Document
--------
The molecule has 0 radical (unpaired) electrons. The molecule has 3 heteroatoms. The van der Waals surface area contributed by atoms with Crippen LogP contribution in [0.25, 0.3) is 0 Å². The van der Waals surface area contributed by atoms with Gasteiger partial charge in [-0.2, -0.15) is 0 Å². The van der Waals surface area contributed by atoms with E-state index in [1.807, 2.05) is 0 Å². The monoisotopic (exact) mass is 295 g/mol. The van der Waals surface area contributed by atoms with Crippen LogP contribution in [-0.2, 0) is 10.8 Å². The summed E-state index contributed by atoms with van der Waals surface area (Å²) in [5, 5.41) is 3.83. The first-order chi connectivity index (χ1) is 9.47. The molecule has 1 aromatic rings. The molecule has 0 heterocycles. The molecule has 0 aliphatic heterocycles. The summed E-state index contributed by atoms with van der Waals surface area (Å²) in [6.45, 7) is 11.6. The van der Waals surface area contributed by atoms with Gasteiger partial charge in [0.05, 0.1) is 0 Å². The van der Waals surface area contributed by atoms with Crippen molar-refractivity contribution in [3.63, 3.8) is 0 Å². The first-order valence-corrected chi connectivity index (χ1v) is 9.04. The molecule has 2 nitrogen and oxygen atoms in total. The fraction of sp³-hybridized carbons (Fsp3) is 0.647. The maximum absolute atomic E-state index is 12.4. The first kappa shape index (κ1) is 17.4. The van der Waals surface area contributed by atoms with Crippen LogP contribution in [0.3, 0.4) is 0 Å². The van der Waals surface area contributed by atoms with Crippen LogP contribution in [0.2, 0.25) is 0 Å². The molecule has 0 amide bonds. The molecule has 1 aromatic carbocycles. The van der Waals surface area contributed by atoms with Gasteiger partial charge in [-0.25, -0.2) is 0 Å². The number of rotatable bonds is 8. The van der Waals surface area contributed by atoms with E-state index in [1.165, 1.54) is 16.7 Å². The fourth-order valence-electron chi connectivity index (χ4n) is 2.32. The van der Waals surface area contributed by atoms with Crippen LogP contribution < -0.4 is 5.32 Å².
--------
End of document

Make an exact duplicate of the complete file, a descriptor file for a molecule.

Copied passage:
The molecule has 0 radical (unpaired) electrons. The molecule has 3 heteroatoms. The van der Waals surface area contributed by atoms with Crippen LogP contribution in [0.25, 0.3) is 0 Å². The van der Waals surface area contributed by atoms with Gasteiger partial charge in [-0.2, -0.15) is 0 Å². The van der Waals surface area contributed by atoms with E-state index in [1.807, 2.05) is 0 Å². The monoisotopic (exact) mass is 295 g/mol. The van der Waals surface area contributed by atoms with Crippen LogP contribution in [-0.2, 0) is 10.8 Å². The summed E-state index contributed by atoms with van der Waals surface area (Å²) in [5, 5.41) is 3.83. The first-order chi connectivity index (χ1) is 9.47. The molecule has 1 aromatic rings. The molecule has 0 heterocycles. The molecule has 0 aliphatic heterocycles. The summed E-state index contributed by atoms with van der Waals surface area (Å²) in [6.45, 7) is 11.6. The van der Waals surface area contributed by atoms with Gasteiger partial charge in [0.05, 0.1) is 0 Å². The van der Waals surface area contributed by atoms with Crippen molar-refractivity contribution in [3.63, 3.8) is 0 Å². The first-order valence-corrected chi connectivity index (χ1v) is 9.04. The molecule has 2 nitrogen and oxygen atoms in total. The fraction of sp³-hybridized carbons (Fsp3) is 0.647. The maximum absolute atomic E-state index is 12.4. The first kappa shape index (κ1) is 17.4. The van der Waals surface area contributed by atoms with Crippen LogP contribution in [0.3, 0.4) is 0 Å². The van der Waals surface area contributed by atoms with Crippen LogP contribution in [0.2, 0.25) is 0 Å². The molecule has 0 amide bonds. The molecule has 1 aromatic carbocycles. The van der Waals surface area contributed by atoms with Gasteiger partial charge in [-0.25, -0.2) is 0 Å². The number of rotatable bonds is 8. The van der Waals surface area contributed by atoms with E-state index in [1.165, 1.54) is 16.7 Å². The fourth-order valence-electron chi connectivity index (χ4n) is 2.32. The van der Waals surface area contributed by atoms with Crippen LogP contribution < -0.4 is 5.32 Å².